“They returned and asked him the questions. The Prophet (Peace and blessings be upon him) said, ‘I will tell you tomorrow about what you have asked me,’ but he did not say ‘If Allāh wills.’

“So they went away, and the Messenger of Allah remained fifteen days without any revelation from Allāh coming to him about the question, and Jibrīl (Peace be upon him) did not visit him either. The people of Mecca started to doubt him saying, ‘Muḥammad promised to tell us the next day, and now fifteen days have gone by and he has not responded to the questions we asked.’ The Messenger of Allāh (Peace and blessings be upon him) felt grieved because of the delay in revelation, and was grieved by what the people of Mecca were saying about him. Then Jibrīl came to him from Allāh with Sūrah al-Kahf.”[7]

The question about the spirit was answered in Sūrah al-Isrā:

وَيَسْأَلُونَكَ عَنِ الرُّوحِ ۖ قُلِ الرُّوحُ مِنْ أَمْرِ رَبِّي وَمَا أُوتِيتُم مِّنَ الْعِلْمِ إِلَّا قَلِيلًا

“They ask you about the spirit. Say, ‘The spirit is part of my Lord’s domain. You have only been given a little knowledge.’”[8]

The remaining two questions were revealed in this Sūrah, al-Kahf. So from the sabab nuzūl we learn that one of the main purposes of this Sūrah is to cover the story of the Sleepers of the Cave and Dhū’l-Qarnayn. One is mentioned at the beginning of the chapter and the other at the end.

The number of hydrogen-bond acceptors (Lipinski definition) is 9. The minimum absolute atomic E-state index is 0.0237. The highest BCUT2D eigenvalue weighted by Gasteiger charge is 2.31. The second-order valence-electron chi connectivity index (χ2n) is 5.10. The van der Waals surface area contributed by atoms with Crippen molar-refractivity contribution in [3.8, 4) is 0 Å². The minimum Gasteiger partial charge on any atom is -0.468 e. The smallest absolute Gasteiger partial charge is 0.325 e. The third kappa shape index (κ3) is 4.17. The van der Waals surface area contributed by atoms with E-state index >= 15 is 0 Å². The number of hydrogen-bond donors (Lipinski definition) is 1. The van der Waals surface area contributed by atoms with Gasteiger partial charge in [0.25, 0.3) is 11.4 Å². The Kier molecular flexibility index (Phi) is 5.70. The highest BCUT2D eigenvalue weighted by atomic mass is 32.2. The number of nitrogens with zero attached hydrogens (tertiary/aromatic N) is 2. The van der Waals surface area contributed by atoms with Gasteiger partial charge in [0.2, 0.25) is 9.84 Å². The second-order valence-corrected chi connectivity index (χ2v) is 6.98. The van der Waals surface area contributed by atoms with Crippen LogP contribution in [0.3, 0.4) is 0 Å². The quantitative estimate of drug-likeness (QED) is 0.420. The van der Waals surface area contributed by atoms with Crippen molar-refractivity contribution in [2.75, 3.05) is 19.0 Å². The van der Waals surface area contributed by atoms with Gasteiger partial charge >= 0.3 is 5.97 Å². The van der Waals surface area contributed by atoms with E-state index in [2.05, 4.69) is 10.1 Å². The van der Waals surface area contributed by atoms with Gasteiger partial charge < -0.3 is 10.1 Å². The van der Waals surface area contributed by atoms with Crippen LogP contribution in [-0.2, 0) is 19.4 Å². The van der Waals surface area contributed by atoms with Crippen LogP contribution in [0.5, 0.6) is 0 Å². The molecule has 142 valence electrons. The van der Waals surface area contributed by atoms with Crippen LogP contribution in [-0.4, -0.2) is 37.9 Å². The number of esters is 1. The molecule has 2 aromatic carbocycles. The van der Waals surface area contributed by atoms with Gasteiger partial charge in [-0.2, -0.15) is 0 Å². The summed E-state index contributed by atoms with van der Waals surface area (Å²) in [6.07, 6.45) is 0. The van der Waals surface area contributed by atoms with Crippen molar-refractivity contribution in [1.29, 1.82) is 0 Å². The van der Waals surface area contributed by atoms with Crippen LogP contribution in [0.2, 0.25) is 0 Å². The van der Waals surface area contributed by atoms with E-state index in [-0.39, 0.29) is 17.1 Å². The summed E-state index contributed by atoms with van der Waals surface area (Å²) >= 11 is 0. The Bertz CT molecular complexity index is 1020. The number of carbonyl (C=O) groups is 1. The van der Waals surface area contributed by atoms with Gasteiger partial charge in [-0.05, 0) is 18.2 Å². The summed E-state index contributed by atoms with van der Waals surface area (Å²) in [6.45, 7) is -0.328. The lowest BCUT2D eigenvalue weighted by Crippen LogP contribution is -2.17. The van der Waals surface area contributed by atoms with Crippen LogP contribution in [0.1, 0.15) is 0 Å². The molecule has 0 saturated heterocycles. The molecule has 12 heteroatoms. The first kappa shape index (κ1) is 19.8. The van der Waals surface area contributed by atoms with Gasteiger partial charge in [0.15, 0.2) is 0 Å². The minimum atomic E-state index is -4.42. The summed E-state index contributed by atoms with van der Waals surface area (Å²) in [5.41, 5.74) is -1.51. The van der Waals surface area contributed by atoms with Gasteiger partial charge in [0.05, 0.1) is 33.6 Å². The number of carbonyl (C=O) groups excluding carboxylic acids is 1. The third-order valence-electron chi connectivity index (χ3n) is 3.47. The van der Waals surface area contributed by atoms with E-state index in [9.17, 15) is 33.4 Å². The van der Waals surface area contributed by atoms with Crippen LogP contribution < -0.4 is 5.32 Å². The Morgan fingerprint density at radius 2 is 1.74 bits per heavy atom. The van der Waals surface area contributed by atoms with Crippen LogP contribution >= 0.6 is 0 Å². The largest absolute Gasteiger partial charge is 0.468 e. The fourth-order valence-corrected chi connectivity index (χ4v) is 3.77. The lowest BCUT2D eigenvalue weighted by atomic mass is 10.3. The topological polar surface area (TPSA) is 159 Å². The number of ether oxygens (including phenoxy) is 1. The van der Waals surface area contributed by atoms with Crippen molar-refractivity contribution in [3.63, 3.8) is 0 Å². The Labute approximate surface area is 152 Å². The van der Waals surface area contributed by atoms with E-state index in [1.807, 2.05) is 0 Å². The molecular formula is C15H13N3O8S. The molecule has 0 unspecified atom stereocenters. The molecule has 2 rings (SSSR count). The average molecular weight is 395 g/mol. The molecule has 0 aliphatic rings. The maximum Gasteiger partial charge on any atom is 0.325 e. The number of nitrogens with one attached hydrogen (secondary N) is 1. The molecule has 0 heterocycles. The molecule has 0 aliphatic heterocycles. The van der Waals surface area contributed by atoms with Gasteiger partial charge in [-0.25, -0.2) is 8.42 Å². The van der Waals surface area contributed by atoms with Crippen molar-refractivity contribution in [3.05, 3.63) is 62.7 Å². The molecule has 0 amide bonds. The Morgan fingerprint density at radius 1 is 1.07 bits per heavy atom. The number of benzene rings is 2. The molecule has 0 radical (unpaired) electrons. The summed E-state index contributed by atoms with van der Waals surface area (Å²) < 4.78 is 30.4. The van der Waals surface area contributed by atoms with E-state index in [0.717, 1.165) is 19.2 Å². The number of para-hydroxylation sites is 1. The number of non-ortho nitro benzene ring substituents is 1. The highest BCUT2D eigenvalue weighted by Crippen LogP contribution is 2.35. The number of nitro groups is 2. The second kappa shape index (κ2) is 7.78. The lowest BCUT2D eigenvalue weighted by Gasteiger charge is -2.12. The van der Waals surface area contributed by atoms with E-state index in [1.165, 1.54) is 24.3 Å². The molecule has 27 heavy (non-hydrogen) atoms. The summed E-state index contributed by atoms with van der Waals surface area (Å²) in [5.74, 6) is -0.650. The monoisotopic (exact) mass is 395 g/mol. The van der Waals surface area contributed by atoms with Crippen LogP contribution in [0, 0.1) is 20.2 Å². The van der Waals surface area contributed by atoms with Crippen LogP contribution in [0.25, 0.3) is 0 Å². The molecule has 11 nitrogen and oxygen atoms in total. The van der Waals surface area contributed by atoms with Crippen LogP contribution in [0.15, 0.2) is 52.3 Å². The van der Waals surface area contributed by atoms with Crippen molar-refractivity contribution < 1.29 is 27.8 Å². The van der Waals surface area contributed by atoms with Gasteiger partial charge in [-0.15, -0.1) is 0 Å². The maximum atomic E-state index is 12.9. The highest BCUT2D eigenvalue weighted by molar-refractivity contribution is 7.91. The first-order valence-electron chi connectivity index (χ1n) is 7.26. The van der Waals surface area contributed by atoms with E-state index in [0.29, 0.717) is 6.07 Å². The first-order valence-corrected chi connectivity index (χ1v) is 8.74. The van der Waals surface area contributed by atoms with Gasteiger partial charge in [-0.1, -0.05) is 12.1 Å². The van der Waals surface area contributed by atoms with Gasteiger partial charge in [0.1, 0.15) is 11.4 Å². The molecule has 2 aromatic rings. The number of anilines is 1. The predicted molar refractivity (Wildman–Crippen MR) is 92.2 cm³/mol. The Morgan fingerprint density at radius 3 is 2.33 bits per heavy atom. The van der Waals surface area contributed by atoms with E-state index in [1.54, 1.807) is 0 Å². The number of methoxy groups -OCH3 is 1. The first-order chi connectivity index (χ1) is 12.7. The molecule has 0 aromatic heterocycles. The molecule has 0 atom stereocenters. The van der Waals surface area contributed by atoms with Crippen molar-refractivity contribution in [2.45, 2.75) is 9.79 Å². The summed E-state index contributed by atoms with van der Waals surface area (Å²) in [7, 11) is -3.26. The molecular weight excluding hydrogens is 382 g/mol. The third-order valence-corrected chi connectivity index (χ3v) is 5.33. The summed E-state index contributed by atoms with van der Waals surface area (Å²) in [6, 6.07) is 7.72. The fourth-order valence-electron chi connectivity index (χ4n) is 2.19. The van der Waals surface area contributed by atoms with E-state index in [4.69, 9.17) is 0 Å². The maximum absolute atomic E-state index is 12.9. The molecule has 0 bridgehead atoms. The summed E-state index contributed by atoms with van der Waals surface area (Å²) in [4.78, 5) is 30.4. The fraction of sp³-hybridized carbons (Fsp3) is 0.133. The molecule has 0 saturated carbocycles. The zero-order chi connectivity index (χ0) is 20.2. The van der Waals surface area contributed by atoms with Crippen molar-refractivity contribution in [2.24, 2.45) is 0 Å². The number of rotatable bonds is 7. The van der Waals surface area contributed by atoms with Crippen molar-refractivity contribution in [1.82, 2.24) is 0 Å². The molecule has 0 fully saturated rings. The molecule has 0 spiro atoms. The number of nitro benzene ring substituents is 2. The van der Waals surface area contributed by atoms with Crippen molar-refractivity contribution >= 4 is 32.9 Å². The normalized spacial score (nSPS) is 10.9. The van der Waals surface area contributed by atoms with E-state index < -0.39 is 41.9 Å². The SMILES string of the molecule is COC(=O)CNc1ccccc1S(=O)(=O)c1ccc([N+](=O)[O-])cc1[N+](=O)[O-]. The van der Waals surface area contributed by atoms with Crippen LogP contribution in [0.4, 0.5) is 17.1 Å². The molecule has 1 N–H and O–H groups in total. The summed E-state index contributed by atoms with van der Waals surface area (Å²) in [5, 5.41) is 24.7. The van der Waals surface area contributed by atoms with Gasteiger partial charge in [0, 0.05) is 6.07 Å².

Munāsabah (coherence) with Sūrah al-Isrāʾ

The last verses of the previous chapter, al-Isrāʾ connect in theme to the beginning verses of al-Kahf:

وَبِالْحَقِّ أَنزَلْنَاهُ وَبِالْحَقِّ نَزَلَ ۗ وَمَا أَرْسَلْنَاكَ إِلَّا مُبَشِّرًا وَنَذِيرًا

“We sent down the Qurʾān with the truth and with the truth it has come down. We sent you only to give good news and warning.”[9]

Whilst in al-Kahf, about the story of the Sleepers, Allāh tells us that He is narrating their story with the truth. Additionally, the beginning of the Sūrah also tells us that the Qurʾān delivers good news and warning.

قُلْ آمِنُوا بِهِ أَوْ لَا تُؤْمِنُوا ۚ إِنَّ الَّذِينَ أُوتُوا الْعِلْمَ مِن قَبْلِهِ إِذَا يُتْلَىٰ عَلَيْهِمْ يَخِرُّونَ لِلْأَذْقَانِ سُجَّدًا

Say: whether you believe or not, those who were given knowledge earlier fall down on their faces when it is recited to them.[10]

In the beginning of al-Kahf talks about the Prophet’s reaction to those who did not believe.

قُلِ ادْعُوا اللَّـهَ أَوِ ادْعُوا الرَّحْمَـٰنَ ۖ أَيًّا مَّا تَدْعُوا فَلَهُ الْأَسْمَاءُ الْحُسْنَىٰ

Say: Call on Allāh or call on the Lord of Mercy, whatever names you call Him, to Him belongs the best of names.[11]

In al-Kahf, the Sleepers’ story is about those who call on the Lord of Mercy, whilst also condemning those who invoke others besides Allāh.

وَقُلِ الْحَمْدُ لِلَّـهِ الَّذِي لَمْ يَتَّخِذْ وَلَدًا وَلَمْ يَكُن لَّهُ شَرِيكٌ فِي الْمُلْكِ وَلَمْ يَكُن لَّهُ وَلِيٌّ مِّنَ الذُّلِّ ۖ وَكَبِّرْهُ تَكْبِيرًا